Difference between hoar frost & rime ice
CEDAR RAPIDS, Iowa (KCRG) - Eastern Iowa woke up on Sunday and Monday morning to a layer of ice on plants, trees, and even roadways. What many were seeing is known as rime ice, but many were wondering what the difference is between this and a better known term, hoar frost.
Rime ice often happens in areas of dense fog, like we have seen the past couple of nights. It is when supercooled water drops (in liquid form) in the air come in contact with a surface below freezing. Those liquid water droplets then freeze on contact.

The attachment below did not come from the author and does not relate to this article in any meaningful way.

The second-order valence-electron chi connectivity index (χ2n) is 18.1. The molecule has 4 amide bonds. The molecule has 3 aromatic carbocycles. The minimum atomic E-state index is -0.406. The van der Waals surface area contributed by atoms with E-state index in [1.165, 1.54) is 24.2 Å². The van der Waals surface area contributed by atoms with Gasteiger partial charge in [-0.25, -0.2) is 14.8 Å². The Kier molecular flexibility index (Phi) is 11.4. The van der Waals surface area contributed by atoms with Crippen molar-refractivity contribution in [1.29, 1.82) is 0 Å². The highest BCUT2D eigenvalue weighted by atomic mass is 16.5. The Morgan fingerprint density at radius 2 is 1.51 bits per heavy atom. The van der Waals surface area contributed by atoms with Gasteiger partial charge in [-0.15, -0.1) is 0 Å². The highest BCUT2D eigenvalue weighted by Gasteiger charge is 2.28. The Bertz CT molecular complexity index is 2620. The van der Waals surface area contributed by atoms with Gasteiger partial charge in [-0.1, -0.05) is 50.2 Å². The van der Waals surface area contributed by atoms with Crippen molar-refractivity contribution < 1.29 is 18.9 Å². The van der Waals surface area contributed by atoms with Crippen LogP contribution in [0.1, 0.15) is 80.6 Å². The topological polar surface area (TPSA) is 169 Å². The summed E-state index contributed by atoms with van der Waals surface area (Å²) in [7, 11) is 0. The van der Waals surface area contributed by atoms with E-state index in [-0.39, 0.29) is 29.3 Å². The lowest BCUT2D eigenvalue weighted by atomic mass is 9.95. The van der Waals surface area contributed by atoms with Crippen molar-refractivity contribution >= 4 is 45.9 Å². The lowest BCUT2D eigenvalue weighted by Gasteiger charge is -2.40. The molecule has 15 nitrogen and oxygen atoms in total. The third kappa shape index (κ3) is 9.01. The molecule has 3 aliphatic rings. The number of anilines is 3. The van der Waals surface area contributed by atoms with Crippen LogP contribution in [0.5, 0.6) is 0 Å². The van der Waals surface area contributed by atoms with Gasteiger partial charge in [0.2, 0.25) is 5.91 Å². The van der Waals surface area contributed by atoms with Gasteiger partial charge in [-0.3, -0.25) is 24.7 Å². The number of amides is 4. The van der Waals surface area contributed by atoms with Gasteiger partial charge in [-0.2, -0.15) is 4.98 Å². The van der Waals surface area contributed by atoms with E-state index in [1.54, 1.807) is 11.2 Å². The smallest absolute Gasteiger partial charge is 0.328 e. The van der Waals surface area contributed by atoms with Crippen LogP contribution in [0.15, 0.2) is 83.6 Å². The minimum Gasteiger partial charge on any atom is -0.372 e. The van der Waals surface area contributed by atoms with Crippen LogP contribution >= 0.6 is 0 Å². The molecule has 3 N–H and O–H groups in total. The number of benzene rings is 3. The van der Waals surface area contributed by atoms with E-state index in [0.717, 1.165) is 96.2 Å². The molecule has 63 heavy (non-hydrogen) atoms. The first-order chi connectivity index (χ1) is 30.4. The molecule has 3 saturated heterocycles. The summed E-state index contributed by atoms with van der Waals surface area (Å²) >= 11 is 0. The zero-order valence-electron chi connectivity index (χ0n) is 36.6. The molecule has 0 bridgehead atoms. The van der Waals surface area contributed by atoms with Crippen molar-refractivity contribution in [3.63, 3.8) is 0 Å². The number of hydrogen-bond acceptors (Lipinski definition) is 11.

Hoar frost is similar to dew and happens on cold and clear nights. This is when water vapor (which is a gas) freezes onto a below-freezing surface. Because of this process, it actually skips the liquid phase in the deposition process.
You can submit your photos of rime ice in your area below:
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